BRUSSELS/FRANKFURT, Feb 14 (Reuters) - Policymakers must be careful not to ratchet up rhetoric about “currency wars”, which could lead to something worse happening, European Central Bank Vice President Vitor Constancio said on Thursday.
Constancio, appearing at a European Union event in Brussels, also said that negative deposit rates in the euro zone were a possibility, but added that they could also have negative side effects.
Contradictory remarks from officials from Group of Seven countries about a G7 statement designed to cool international currency tensions have only led to more market volatility.
“We have to be cautious in my view not to build up the rhetoric about currency wars, because if we build up the rhetoric the danger is there that something worse can happen,” Constancio said, without detailing what.
“The euro has been volatile ... so the situation is what it is,” he added. “We look at the exchange rate because it has an impact on the inflation rate that we are analysing all the time.”
Turning to domestic ECB policies, the ECB’s number two said that lowering into negative territory the interest rate on banks’ deposits at the ECB was a possibility and that the ECB was technically ready for but no decision has been made.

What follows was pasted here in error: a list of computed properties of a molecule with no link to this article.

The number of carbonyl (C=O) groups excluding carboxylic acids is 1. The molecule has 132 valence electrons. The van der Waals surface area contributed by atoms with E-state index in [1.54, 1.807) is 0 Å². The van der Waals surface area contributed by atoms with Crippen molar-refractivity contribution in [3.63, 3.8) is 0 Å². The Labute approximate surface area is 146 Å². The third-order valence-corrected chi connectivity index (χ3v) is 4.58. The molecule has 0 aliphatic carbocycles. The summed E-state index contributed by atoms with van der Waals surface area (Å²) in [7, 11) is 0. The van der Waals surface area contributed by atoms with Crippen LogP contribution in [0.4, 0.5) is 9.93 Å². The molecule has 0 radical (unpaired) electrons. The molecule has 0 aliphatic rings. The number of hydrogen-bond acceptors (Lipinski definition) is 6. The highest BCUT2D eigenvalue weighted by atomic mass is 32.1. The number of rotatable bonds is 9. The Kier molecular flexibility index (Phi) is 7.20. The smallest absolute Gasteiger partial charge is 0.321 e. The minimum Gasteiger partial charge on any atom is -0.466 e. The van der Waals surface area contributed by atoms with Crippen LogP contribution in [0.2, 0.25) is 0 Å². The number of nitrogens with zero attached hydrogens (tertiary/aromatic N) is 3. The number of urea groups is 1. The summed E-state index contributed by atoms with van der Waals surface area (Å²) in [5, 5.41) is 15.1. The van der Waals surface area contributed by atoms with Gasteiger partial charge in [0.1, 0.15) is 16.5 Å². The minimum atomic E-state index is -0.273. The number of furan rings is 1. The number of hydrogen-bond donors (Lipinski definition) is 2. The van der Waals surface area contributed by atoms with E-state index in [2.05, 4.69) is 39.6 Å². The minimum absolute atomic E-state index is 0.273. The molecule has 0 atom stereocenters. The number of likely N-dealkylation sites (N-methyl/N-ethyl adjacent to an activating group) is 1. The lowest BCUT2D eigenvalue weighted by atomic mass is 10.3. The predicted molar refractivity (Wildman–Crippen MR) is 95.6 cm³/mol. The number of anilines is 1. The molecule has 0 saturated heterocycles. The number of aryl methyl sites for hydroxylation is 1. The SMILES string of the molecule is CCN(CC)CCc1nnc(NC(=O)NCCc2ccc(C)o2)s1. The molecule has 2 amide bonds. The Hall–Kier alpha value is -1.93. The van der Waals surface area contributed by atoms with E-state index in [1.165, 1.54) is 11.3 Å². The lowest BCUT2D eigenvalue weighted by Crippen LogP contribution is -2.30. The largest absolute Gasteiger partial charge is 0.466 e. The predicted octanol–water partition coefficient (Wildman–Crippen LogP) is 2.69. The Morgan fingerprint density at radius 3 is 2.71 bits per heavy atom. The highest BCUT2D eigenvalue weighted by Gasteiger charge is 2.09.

The ECB’s deposit rate is at zero and there has been market speculation it could be cut into negative to give banks incentives to lend rather than hoard money.
“It is not clear-cut, it’s a possibility,” Constancio said when asked if the deposit rate could go negative.
“We are aware but no decision has been made and as we have said, technically, from the point of view of technicality, we are ready to do it if one day we would decide that but that has not been the case.”
His remarks weighed on the euro foreign exchange rate , already hit by weak GDP figures. The common currency was down by about 1 percent on the day against the U.S. dollar at $1.332 by 1130 GMT, reaching its lowest level since Jan. 24.
Constancio, however, pointed to the Danish experience with negative deposit rates - meaning banks have to pay for the money they deposit at the central bank - noting that the results were not just encouraging.
“If credit is not buoyant, and this may lead banks - as for a period has happened in Denmark - to increase their loan rates to compensate for the cost they have by having to pay the central bank with negative deposit rates,” Constancio said.
Separately, the ECB released the latest set of figures from the survey of professional forecasters, which showed that ECB watchers now expect lower inflation than before.
The 56 analysts now see next year’s inflation at 1.8 percent, down a tick from November’s 1.9 percent average forecast. The ECB staff forecast, released in December, project inflation of 1.4 percent for next year.